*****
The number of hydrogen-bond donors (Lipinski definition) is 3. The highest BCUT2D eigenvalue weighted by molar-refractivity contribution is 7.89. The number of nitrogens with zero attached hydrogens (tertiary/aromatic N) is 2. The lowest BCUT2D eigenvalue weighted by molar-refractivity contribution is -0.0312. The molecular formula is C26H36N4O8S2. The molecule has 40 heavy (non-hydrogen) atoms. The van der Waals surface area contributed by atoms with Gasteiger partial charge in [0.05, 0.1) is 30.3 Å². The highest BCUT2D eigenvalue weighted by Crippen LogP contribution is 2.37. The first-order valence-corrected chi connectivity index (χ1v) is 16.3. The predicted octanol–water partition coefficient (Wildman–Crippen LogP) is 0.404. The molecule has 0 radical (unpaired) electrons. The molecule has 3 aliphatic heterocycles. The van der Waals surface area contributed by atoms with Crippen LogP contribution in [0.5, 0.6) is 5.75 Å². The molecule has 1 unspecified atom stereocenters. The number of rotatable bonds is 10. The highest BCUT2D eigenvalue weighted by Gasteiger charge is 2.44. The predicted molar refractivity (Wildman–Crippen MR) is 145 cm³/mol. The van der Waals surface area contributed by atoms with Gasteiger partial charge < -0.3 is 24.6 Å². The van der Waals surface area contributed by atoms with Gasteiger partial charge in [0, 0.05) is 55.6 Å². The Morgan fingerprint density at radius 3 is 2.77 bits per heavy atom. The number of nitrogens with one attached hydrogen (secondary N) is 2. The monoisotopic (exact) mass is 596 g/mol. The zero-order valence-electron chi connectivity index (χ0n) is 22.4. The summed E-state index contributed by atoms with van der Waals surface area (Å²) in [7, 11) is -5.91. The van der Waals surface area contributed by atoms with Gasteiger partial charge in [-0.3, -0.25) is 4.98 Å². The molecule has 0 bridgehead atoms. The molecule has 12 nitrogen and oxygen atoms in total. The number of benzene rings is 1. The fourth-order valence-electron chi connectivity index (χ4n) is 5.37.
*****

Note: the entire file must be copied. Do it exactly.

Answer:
The number of hydrogen-bond donors (Lipinski definition) is 3. The highest BCUT2D eigenvalue weighted by molar-refractivity contribution is 7.89. The number of nitrogens with zero attached hydrogens (tertiary/aromatic N) is 2. The lowest BCUT2D eigenvalue weighted by molar-refractivity contribution is -0.0312. The molecular formula is C26H36N4O8S2. The molecule has 40 heavy (non-hydrogen) atoms. The van der Waals surface area contributed by atoms with Gasteiger partial charge in [0.05, 0.1) is 30.3 Å². The highest BCUT2D eigenvalue weighted by Crippen LogP contribution is 2.37. The first-order valence-corrected chi connectivity index (χ1v) is 16.3. The predicted octanol–water partition coefficient (Wildman–Crippen LogP) is 0.404. The molecule has 0 radical (unpaired) electrons. The molecule has 3 aliphatic heterocycles. The van der Waals surface area contributed by atoms with Crippen LogP contribution in [0.5, 0.6) is 5.75 Å². The molecule has 1 unspecified atom stereocenters. The number of rotatable bonds is 10. The highest BCUT2D eigenvalue weighted by Gasteiger charge is 2.44. The predicted molar refractivity (Wildman–Crippen MR) is 145 cm³/mol. The van der Waals surface area contributed by atoms with Gasteiger partial charge < -0.3 is 24.6 Å². The van der Waals surface area contributed by atoms with Gasteiger partial charge in [0, 0.05) is 55.6 Å². The Morgan fingerprint density at radius 3 is 2.77 bits per heavy atom. The number of nitrogens with one attached hydrogen (secondary N) is 2. The monoisotopic (exact) mass is 596 g/mol. The zero-order valence-electron chi connectivity index (χ0n) is 22.4. The summed E-state index contributed by atoms with van der Waals surface area (Å²) in [7, 11) is -5.91. The van der Waals surface area contributed by atoms with Gasteiger partial charge in [-0.3, -0.25) is 4.98 Å². The molecule has 0 bridgehead atoms. The molecule has 12 nitrogen and oxygen atoms in total. The number of benzene rings is 1. The fourth-order valence-electron chi connectivity index (χ4n) is 5.37.